By Richard Stone
Radio and television show host Glenn Beck is a controversial figure. He has made his fortune from being a media pundit and propagandist. Describing himself as only “a rodeo clown” and an entertainer in search of ratings, he has regaled his listeners and viewers with exposés about government conspiracies and plots. Declaring that progressives are secretly attempting to impose socialism on America, he denounces any kind of “social justice” as being the path toward National Socialism and/or communism. While advocating his brand of “conservative libertarianism” and claiming that he is on a mission from God to restore America to its founding principles, Glenn Beck has become a household name and bestselling author. When I first saw him on television, I thought that his own description of himself as a rodeo clown was about right.
Thus begins the preface to Debunking Glenn Beck: How to Save America from Media Pundits and Propagandists. Karl Rogers, its author, was visiting our area and I was able to meet him to discuss his book. [Author’s note: I have read only the preface; the book is due to be released at the end of October by Praeger (www.abc-clio.com/product.aspx?isbn=9781440800290).]
Rogers is a native Brit who has traveled the world, including a long recent stay in South America. He currently presides as the founding director of the Center for Democracy and Education under the aegis of the Institute of Advanced Study at the University of Minnesota (ias.umn.edu). His original fields of study were physics, philosophy, and political philosophy, and he has an extensive bibliography related to these topics. So why a book on Glenn Beck?
“It all started innocently in a hotel room,” he says. “I just turned on the TV, and there was this crazy neo-Nazi ranting away. I thought no more about it—he’s not the only one performing this act.
“But soon thereafter, on a flight to Alaska, the man next to me was reading Beck’s book Arguing with Idiots. I asked to look at it, and even at a glance, I could see it was full of distortions of history and the Constitution.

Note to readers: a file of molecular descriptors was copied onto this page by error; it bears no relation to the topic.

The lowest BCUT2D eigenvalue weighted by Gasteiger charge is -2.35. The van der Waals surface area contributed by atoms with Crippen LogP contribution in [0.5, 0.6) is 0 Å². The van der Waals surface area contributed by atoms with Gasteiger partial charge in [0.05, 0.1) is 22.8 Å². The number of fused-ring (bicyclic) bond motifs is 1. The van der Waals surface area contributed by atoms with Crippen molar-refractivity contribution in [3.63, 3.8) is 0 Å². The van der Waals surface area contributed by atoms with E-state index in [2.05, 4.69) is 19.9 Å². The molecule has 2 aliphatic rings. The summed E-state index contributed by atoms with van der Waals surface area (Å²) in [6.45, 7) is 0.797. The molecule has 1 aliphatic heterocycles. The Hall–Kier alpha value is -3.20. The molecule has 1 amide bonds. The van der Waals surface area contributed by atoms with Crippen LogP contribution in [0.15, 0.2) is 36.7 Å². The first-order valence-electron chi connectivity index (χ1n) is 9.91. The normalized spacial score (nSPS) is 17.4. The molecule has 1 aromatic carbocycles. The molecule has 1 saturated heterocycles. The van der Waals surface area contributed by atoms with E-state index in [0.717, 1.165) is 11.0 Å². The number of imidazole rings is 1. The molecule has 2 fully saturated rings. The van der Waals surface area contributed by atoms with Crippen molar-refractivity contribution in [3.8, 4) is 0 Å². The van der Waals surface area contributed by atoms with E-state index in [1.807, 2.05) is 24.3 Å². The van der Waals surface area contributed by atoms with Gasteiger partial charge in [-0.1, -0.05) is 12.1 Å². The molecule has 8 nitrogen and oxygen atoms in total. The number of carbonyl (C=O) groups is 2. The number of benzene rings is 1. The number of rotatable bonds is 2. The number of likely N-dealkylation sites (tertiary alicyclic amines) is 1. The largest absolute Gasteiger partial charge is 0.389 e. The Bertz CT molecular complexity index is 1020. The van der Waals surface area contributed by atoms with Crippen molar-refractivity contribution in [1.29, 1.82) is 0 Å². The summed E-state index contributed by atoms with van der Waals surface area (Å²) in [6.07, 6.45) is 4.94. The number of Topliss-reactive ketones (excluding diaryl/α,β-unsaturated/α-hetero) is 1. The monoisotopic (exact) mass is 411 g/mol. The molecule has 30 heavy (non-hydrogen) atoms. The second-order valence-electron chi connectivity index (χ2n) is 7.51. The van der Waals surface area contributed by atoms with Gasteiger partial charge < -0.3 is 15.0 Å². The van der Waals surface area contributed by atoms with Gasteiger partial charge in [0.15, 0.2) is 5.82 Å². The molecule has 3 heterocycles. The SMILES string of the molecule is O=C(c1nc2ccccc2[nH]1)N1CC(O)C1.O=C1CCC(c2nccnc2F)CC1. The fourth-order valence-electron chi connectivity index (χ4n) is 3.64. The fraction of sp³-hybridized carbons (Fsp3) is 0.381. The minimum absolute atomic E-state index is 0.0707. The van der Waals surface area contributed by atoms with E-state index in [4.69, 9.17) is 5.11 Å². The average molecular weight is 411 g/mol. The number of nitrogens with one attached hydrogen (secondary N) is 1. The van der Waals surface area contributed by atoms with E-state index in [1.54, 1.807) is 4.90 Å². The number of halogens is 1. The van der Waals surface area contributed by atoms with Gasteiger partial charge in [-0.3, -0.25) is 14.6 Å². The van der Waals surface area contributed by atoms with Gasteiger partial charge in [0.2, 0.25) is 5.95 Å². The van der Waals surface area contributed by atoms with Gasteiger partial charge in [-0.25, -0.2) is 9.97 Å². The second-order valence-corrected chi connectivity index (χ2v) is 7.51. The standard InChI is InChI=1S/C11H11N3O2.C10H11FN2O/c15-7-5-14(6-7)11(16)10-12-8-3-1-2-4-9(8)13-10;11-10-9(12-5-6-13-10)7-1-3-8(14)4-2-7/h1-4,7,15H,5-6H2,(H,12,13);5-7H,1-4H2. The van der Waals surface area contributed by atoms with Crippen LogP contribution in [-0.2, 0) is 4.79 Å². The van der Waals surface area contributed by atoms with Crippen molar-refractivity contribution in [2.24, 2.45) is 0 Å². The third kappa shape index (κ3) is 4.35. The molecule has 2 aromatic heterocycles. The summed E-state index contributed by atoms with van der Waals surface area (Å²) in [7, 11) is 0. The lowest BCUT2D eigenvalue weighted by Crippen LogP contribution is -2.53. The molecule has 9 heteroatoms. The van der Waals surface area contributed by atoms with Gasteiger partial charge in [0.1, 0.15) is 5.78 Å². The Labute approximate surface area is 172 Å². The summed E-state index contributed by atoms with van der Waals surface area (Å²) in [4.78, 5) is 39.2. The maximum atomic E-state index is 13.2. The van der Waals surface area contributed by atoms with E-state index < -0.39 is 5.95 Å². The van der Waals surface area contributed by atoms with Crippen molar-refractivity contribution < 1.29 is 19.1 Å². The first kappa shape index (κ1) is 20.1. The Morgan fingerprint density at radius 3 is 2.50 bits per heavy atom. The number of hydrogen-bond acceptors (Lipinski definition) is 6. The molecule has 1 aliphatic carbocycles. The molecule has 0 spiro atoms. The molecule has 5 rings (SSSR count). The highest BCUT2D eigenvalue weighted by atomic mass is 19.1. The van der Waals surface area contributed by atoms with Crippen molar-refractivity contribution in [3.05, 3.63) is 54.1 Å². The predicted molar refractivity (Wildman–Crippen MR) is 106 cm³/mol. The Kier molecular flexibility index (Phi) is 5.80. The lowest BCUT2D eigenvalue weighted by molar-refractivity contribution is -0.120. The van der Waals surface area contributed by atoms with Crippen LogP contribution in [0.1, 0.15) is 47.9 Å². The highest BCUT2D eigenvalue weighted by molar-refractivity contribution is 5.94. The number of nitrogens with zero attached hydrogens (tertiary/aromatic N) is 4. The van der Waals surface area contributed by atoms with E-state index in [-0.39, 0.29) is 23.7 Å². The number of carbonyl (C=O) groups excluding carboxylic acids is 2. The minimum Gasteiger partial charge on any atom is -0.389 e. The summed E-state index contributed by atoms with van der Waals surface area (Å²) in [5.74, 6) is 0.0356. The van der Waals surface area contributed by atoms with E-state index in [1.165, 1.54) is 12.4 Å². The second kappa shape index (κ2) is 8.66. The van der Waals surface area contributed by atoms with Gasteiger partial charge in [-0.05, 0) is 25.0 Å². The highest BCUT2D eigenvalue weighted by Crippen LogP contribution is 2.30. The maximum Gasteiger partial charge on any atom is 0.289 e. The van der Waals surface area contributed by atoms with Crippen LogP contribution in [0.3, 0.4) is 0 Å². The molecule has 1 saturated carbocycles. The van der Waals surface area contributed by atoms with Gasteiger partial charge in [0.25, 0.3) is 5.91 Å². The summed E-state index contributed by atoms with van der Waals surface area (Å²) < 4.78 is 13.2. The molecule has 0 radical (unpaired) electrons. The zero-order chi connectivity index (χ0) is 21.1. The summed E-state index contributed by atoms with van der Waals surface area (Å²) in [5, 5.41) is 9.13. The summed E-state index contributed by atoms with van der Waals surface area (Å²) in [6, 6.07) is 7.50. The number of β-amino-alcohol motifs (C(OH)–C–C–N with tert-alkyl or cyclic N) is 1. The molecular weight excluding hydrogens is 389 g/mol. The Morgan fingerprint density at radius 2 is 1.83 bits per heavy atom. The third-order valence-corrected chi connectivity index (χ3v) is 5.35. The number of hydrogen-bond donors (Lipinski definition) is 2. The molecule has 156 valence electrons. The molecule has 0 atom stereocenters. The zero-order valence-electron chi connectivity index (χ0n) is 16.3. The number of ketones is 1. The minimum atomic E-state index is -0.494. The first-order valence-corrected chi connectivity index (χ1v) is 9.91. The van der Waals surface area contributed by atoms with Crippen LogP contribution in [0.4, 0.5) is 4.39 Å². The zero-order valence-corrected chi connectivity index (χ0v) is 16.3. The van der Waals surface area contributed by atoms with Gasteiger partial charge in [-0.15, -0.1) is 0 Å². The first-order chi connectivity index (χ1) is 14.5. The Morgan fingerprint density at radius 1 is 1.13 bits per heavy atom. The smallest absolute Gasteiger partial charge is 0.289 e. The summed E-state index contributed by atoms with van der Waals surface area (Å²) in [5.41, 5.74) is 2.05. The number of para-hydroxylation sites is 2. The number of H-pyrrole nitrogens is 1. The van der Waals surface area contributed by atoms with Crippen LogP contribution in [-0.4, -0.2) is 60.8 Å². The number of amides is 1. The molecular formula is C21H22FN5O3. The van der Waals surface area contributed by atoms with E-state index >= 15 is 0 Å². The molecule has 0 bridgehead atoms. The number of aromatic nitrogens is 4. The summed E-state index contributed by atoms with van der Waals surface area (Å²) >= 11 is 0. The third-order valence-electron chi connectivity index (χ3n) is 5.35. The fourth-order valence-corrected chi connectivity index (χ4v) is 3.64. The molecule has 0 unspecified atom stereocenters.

“After another accidental TV encounter, I went and bought the book—I felt like I needed to carry it in a plain brown wrapper. I began to ask ‘Who believes this stuff, and why?’ and I began to write rejoinders.”
The book, Rogers goes on, was first conceived as a “counter-text” for student use, but then it evolved into a multipurpose discourse: 1) to challenge Beck’s major assertions; 2) to uncover his ideology as a pro-corporate shill, not at all a conservative in any meaningful way; 3) to examine how someone so shallow and obviously hypocritical (or self-contradictory, if you will) can attract so large a following; and 4) to discuss what’s gone wrong with contemporary media, and how to defend free press and net neutrality.
Rogers (like Jim Hightower, also featured in this month’s Community Alliance) sees the current era as another Gilded Age requiring a progressive movement to take back the freedoms guaranteed by the Constitution through a restructuring of our basic
political and economic institutions.
Besides a deep concern about the future of freedom on the Internet, Rogers is specifically disturbed by major media’s trend toward “narrowcasting”—seeking out a niche audience by speaking only to the biases and prejudices of its listeners, excluding any contradictory evidence or arguments while claiming free speech rights to make inflammatory and even untrue statements.
Rogers mentions that he is planning a “radio tour” to promote the book that will include appearances on the shows of local Rush and Sean wannabes. I tell him the experiences we’ve had in Fresno on such shows, where we were cut off and treated rudely. “Yes,” he says, “since they’ve lost the arguments all they can do is try to silence you. But I think I’m up to the task.”
I ask about how to engage others outside “the choir” to talk about contentious issues. He says, “You have to begin by finding common ground. With healthcare, for example, I’ll start by talking about ensuring that veterans get adequate treatment.”
The book includes chapters on a variety of issues that Beck harps on—the Constitution, housing, global weather patterns, and conservation, etc.—and includes point-by-point refutations of Beck’s so-called reasoning. But it also expands into a larger discussion of progressive responses to oligarchy throughout American history, and a rebuttal to the “myth of the free market.”
Rogers says, “We need to see progressivism as a continuation of the American Revolution, a voice against corruption and elitism.”
For those of us who, as part of Citizens for Civility and Accountability in Media (CCAM), have been trying to highlight the dangers of broadcasters such as Beck and Limbaugh, as brought to us on one-note stations like KMJ, Rogers’ book is most welcome. It seems to have both the scope and context to strengthen the argument that this narrowcasting phenomenon is a true threat to the very Constitution of our nation.
Richard Stone is on the boards of the Fresno Center for Nonviolence and the Community Alliance and is a member of Citizens for Civility and Accountability in Media (CCAM). Contact him at email@example.com.